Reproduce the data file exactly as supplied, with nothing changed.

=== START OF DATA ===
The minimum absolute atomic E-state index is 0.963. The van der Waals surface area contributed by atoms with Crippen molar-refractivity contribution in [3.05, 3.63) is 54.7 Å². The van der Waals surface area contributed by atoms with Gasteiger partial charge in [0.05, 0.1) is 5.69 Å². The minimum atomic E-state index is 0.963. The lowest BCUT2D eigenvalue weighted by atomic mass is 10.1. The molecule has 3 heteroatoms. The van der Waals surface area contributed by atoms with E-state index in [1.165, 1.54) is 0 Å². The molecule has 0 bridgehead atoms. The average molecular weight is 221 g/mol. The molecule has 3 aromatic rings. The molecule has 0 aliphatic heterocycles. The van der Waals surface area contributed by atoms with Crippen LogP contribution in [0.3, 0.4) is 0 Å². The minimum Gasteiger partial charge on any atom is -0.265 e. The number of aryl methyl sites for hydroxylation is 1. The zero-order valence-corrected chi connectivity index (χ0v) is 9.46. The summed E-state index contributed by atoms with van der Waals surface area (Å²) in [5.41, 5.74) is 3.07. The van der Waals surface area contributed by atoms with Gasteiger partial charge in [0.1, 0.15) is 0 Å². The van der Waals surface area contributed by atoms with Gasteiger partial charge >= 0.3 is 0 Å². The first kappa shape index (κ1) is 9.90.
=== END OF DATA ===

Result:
The minimum absolute atomic E-state index is 0.963. The van der Waals surface area contributed by atoms with Crippen molar-refractivity contribution in [3.05, 3.63) is 54.7 Å². The van der Waals surface area contributed by atoms with Gasteiger partial charge in [0.05, 0.1) is 5.69 Å². The minimum atomic E-state index is 0.963. The lowest BCUT2D eigenvalue weighted by atomic mass is 10.1. The molecule has 3 heteroatoms. The van der Waals surface area contributed by atoms with E-state index in [1.165, 1.54) is 0 Å². The molecule has 0 bridgehead atoms. The average molecular weight is 221 g/mol. The molecule has 3 aromatic rings. The molecule has 0 aliphatic heterocycles. The van der Waals surface area contributed by atoms with Crippen LogP contribution in [0.3, 0.4) is 0 Å². The minimum Gasteiger partial charge on any atom is -0.265 e. The number of aryl methyl sites for hydroxylation is 1. The zero-order valence-corrected chi connectivity index (χ0v) is 9.46. The summed E-state index contributed by atoms with van der Waals surface area (Å²) in [5.41, 5.74) is 3.07. The van der Waals surface area contributed by atoms with Gasteiger partial charge in [0.1, 0.15) is 0 Å². The van der Waals surface area contributed by atoms with Gasteiger partial charge >= 0.3 is 0 Å². The first kappa shape index (κ1) is 9.90.